The latest CUNY coronavirus tracking survey found that a majority of (77%) of New Yorkers who typically attend holiday services found alternative ways to practice their faith during Easter and Passover week. Among the observant, 43% reported watching or listening to services on TV or radio, while 29% took part online. About one in five people (22%) who normally observe the holidays said they did not this year because of the virus. These findings are part of the fifth weekly city and statewide tracking survey from the CUNY Graduate School of Public Health & Health Policy (CUNY SPH), conducted April 10-12.
Schooling at Home a Challenge
In households with lower levels of education, children are finding greater difficulty with distance learning. Just more than a third (37%) of those with a high school degree or less report that their child is able to complete all their on-line coursework, compared with 67% of parents with some college or more who report their child is able to do so. The differences diminish considerably for home-schooling that does not require online assignments, with 56% of parents with high school degrees or less reporting homeschooling going well, compared to 62% of parents with some college or more. Similar results were seen when household income levels were compared.
Of those who chose to take the survey in Spanish, 56% report difficulty schooling their children at home, compared to 33% of English-speaking respondents. Half of Spanish-speaking parents (50%) report that their children are having trouble with online school assignments, compared to 40% of children of English-speaking parents. Internet access is a greater challenge among these households compared to those responding in English (27% vs 15%).
“Many New York parents seem to be coping with the challenge of schooling their children at home,” said CUNY SPH Dean Ayman El-Mohandes. “However, when it comes to schoolwork delivered on-line, families with fewer years of education and those responding in Spanish experience the greatest challenges. Their children risk falling behind in the future and deserve immediate attention.”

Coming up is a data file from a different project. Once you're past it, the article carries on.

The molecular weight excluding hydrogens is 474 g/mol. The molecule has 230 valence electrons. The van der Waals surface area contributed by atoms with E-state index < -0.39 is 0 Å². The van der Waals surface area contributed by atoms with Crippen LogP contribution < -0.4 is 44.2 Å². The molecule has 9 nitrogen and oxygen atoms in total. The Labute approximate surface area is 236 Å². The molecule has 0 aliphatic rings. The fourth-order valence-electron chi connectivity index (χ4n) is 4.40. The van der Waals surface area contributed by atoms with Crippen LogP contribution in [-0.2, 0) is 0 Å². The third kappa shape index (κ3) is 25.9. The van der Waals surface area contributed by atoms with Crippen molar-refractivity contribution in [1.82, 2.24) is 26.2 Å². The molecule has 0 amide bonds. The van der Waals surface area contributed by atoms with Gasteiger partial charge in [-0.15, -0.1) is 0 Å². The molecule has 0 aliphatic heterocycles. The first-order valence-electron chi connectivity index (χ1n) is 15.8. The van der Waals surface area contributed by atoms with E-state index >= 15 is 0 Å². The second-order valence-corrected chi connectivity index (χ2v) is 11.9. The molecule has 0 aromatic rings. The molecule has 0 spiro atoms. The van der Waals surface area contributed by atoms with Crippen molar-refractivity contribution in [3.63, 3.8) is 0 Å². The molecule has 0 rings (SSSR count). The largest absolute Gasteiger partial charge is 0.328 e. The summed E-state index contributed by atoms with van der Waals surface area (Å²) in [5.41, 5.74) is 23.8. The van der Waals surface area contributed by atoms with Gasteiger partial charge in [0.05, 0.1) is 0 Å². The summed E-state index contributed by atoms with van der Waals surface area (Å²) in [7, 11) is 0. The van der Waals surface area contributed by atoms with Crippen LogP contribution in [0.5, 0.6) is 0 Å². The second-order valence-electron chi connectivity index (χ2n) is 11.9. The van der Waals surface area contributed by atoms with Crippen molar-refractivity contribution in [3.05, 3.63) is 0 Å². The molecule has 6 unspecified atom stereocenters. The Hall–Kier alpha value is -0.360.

Among respondents to this poll, 30% report having a child under 18 in their household. Of these families, 57% report no difficulties for their child participating in online instruction. The same percentage (57%) reported that their child has been able to do all the online work expected. One in five (19%) reported problems accessing the internet, and one in ten (9%) reported general difficulties using the program. Only 7% report difficulties with providing appropriate space for learning.
A similar percentage (59%) of all parents who are schooling their children at home without an online component reported things going very well. But one in four (25%) reported a lot of trouble, and 12% reported that it is causing a lot of stress and anxiety.
About one in four New Yorkers (26%) think a vaccine will be available within six months and about (27%) think it will take a year or longer.
If a COVID-19 vaccine were to become available, 53% of New Yorkers said they would take it, 29% would not and 18% were unsure. Week three of the survey showed stronger support for taking the vaccine (62%). This decline parallels that of respondents’ perception of their likelihood of infection (58% in week three; 52% in week five).
This week, those 45 years and older were less likely to say they would get vaccinated (44%), while 62% of those under 45 would get vaccinated if it were available.
Of those with children, 53% said they would vaccinate their child, 24% said they would not and 23% were unsure.